On 21 March 1984, on the International Day for the Elimination of Racial Discrimination, the association organised a large gathering outside the offices of the French Ministry of Justice located in Place Vendôme in Paris. The aim was to meet Robert Badinter, the French Minister of Justice, in order to discuss the leniency with which racist crimes were dealt with in French courts. The Minister did not receive the protesters. A second gathering was organised on 27 October 1984.
The three marches for equality and against racism in 1983, 1984 and 1985 included many female activists, in particular young girls with North African origins (known as “second generation immigrants” or under the colloquial term “beurs”). The latter’s role in the history of the marches was essential as they created, animated and coordinated numerous collectives and associations that took part in those national events that helped redefine the place of immigrants and their children in 1980s France. While some of those young women refused to dissociate the fight for equal rights from that of gender equality, others chose to create associations aimed specifically at promoting women’s rights; for example, the association Nanas beurs (created in 1985), which focused mainly on immigrant women’s rights and the question of citizenship.
Yamina Benchenni has been an active member of numerous Marseilles-based antiracist collectives and associations since the early 1980s. For example, she coordinated the 1983 March for equality and against racism in Marseilles. In this video extract, she explains why in 1980 as a young immigrant woman she decided to become actively engaged in the antiracist struggle in Marseilles.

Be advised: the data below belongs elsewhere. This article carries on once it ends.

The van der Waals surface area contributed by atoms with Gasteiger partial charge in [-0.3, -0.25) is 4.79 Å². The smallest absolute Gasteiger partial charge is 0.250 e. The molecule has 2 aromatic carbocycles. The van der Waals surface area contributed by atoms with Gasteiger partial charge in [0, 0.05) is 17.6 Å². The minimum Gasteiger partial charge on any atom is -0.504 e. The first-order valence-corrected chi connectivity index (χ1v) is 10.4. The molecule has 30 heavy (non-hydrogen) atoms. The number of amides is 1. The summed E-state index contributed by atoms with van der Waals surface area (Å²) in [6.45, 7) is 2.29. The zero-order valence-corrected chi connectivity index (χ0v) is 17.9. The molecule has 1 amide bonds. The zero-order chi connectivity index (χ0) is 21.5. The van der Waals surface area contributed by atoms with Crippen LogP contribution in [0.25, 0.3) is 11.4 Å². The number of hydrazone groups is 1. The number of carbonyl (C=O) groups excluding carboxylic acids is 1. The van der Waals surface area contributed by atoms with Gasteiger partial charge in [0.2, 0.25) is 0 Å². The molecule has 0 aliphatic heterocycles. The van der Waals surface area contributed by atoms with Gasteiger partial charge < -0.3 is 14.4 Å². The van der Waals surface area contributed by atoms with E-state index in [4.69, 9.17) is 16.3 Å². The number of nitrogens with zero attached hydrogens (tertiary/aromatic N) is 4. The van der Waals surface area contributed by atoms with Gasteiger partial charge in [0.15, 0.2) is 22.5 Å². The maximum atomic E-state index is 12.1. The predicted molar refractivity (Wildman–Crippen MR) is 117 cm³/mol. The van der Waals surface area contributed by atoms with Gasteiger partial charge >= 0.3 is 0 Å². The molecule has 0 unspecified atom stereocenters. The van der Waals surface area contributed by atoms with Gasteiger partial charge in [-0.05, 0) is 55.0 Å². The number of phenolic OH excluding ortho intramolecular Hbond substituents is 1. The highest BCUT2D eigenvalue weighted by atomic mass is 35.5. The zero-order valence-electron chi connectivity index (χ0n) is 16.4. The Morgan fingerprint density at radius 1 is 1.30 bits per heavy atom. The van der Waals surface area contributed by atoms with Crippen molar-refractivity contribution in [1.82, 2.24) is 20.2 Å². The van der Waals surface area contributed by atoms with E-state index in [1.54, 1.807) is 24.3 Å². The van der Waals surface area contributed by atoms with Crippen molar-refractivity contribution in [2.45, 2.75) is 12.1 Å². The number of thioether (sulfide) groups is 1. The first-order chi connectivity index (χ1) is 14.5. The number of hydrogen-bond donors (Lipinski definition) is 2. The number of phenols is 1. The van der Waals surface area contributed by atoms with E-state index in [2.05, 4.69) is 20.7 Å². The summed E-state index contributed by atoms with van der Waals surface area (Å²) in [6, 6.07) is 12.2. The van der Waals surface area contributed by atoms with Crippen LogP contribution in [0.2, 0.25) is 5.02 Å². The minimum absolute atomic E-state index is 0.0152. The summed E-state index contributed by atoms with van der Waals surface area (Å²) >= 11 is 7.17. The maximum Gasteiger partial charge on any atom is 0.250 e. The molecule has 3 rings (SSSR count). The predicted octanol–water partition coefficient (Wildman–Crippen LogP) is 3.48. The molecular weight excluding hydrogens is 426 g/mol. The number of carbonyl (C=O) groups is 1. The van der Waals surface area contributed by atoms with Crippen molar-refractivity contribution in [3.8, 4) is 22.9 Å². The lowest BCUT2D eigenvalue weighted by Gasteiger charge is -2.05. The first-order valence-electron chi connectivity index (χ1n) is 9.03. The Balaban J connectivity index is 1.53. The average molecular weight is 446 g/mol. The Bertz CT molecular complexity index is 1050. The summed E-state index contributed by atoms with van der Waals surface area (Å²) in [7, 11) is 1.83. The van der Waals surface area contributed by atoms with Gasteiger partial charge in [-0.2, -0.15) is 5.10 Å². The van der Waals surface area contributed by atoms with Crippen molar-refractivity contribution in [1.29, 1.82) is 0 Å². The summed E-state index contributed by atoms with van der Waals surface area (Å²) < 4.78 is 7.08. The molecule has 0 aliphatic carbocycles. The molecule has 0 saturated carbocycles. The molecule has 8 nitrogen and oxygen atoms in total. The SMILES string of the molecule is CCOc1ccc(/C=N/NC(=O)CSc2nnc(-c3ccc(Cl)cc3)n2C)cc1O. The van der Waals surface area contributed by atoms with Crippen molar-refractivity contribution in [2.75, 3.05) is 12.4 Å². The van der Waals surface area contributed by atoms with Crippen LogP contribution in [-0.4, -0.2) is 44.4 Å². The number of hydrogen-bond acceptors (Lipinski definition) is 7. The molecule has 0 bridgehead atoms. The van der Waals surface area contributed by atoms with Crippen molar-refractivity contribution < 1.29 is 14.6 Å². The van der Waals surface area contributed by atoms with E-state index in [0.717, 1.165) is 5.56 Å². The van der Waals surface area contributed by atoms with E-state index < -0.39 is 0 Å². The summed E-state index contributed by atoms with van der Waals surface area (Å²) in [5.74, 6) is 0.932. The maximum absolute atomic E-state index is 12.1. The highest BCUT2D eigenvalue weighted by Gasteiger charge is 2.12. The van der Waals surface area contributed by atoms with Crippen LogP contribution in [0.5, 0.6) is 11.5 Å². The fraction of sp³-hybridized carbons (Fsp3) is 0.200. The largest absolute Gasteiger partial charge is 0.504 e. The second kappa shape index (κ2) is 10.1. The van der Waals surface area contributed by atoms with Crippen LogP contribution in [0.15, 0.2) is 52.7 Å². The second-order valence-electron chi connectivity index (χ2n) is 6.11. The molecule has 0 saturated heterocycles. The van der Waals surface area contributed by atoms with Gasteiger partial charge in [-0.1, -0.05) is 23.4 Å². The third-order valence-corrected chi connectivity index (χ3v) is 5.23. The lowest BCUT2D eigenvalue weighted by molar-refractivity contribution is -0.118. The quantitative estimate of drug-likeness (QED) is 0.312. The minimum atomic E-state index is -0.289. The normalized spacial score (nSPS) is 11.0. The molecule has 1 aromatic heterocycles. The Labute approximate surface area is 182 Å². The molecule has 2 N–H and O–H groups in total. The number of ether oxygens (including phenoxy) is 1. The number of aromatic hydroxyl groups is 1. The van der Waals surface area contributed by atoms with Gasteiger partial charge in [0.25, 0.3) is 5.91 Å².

Alima Boumediene-Thiery was raised in a shantytown in Argenteuil near Paris. After completing advanced law studies in Paris (she has a PhD), she initiated and took part in several movements promoting immigrants’ rights, in particular those of women and young people. In this video extract, she talks about the association Expressions maghrébines au féminin (EMAF) which she co-founded and then directed for many years.
Young female immigrants and intergenerational relations
In the 1970s, and even more so in the early 1980s - after the 9 October 1981 law granted foreign nationals the same rights as French nationals to create associations - young female second generation immigrant activists created numerous collectives and association promoting the rights of immigrants and their children, including women. Among their demands: the struggle against racism, against forced marriages, against forced removals to their parents’ home countries, access to contraception, education and culture etc…This wide spectrum demonstrates these young women’s willingness to participate fully in France’s civic, political, cultural and social life. But as some heads of associations and academics have pointed out, female militancy in some traditional immigrant cultures was not seen favourably and serious tensions existed between girls on the one side and their parents and siblings on the other.